Willowshire
    WL4 8HH
    Liable Loans plc
    123 Green Lane
    Redshire
    RE1 1ER

    6 March 2018

    Your reference: LL/ANO/Reminder1

    Dear Sir/Madam

    Account name: A.N. Other
    Account number: 12345678

    I am sorry that I am unable to keep up my monthly payments to your company. This is because I am very sick and unable to work. I have claimed benefits and am waiting to hear the outcome of my claim. My situation is unlikely to improve for at least 3 months.

    I enclose a copy of my financial statement. This shows income and expenses for me. You will see from this information that I am unable to make any offer of payment.

    Unfortunately, my circumstances are unlikely to improve in the foreseeable future and I have no assets to sell to help clear my debt. I am therefore asking you to consider writing off my debt as I can see no way of ever repaying it.

    If you are unable to agree to this, please explain your reasons.

    Thank you for your help and I look forward to hearing from you.

    Yours faithfully,


    Ann Other
    Originally posted by Electrum

    If the creditors dont accept this letter then is there any other way to explain that your elderly relative is not in a fit state of mind and has no assets?

    Im helping somebody who keeps getting red letters very threatening, she has no assets at all living in rented accommodation.
    The latter above was refused and its been handed onto another collection agency. Its just credit card debt and huge charges over the years.

    I think a DRO would be best for her, but she doesnt understand anything that would be required.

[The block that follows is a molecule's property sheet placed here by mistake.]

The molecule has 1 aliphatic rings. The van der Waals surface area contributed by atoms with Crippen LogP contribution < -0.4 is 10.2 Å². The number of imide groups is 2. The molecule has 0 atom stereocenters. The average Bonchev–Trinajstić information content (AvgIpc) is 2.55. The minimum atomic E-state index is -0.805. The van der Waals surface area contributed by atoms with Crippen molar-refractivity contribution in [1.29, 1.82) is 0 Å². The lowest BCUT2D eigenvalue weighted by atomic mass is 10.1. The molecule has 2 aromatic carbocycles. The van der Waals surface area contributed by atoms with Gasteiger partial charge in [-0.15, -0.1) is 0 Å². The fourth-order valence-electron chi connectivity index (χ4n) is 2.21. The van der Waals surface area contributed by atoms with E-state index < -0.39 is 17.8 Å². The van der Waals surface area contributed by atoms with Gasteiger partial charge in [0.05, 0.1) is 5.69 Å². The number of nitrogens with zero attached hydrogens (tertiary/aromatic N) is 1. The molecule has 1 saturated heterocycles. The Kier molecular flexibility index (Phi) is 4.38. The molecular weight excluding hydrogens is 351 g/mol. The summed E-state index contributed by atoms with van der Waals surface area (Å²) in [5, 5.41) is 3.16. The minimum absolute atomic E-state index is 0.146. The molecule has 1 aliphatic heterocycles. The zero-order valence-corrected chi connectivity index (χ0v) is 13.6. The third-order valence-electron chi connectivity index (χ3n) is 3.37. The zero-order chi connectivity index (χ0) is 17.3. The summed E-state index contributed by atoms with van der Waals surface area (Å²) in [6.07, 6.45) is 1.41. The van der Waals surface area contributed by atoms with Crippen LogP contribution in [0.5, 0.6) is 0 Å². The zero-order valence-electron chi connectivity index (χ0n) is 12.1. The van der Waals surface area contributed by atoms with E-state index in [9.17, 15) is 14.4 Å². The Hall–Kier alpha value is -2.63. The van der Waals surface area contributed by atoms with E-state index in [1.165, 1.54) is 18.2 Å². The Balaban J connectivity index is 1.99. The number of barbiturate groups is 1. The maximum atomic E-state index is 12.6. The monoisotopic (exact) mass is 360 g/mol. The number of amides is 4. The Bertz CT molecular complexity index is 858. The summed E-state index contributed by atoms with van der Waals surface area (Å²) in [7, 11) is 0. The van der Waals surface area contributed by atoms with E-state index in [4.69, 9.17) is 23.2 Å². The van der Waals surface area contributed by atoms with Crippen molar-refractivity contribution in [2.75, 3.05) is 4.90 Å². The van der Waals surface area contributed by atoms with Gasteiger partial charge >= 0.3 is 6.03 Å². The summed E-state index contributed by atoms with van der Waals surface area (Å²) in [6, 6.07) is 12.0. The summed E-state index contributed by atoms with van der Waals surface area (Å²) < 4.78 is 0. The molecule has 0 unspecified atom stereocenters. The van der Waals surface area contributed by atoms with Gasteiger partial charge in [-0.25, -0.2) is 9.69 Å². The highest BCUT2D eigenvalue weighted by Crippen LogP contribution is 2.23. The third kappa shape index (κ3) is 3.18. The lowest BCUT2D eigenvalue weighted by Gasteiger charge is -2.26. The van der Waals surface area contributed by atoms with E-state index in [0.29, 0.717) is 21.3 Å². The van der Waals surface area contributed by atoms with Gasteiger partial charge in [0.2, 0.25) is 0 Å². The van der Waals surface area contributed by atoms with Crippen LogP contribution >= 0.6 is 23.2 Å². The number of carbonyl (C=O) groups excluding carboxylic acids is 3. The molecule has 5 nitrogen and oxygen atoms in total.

Are there any charities that could do it for her? She has no idea about her pension or expenses. No family to help either.

    It wont be long before she is either in a home or hospital and doubt she will ever come out. But for now how can she stop the red letters worrying her?
  • National Debtline
    • #8
    • 12th Jul 18, 4:49 PM
    • #8
    • 12th Jul 18, 4:49 PM
    Hi Electrum


    I'm sorry to hear the write off request was turned down but if a new company has bought the debt there's no harm in making the request again. You can find more information on writing off debts here https://www.nationaldebtline.org/EW/factsheets/Pages/write-off-debt/write-off.aspx.


    If someone wants to apply for a DRO they must do it through an approved intermediary, which does include the free debt advice agencies. You can find a full list of organisations here https://www.gov.uk/government/publications/getting-a-debt-relief-order/getting-a-debt-relief-order#find-a-debt-adviser. The person you're helping would still need to be able to understand the DRO and it's implications in order to enter into it.


    Alternatively you could help this person ask for an affordable payment plan and a freeze on interest. Their starting point will be to complete a statement of affairs (SOA) that they can send to the debt collection agency (DCA) as proof of what they can afford to offer http://www.stoozing.com/calculator/soa.php.


    Best wishes


    Susie
    @natdebtline
    We work as money advisers for National Debtline and have specific permission from MSE to post to try to help those in debt. Read more information on National Debtline in MSE's Debt Problems: What to do and where to get help guide. If you find you're struggling with debt and need further help try our online advice tool My Money Steps
    • The-Joker
    • By The-Joker 30th Sep 18, 3:22 PM
    • 421 Posts
    • 472 Thanks
    The-Joker
    • #9
    • 30th Sep 18, 3:22 PM
    • #9
    • 30th Sep 18, 3:22 PM
    You say they are doddery, then go on to mention dementia.
    Before looking at options, do they have a formal dementia diagnosis, and (regardless of this) do they have the mental capacity to understand the financial implications of any decisions that they might make? If the answer is possibly not, then they're likely to need more help than just sorting out paying the debts.
    Originally posted by elsien
    This old couple have got partial dementia

    We have asked for the debt to be written off but the credit card companies said no

    I think dro is now the only option

    Or simply do nothing, what will happen as the couple get older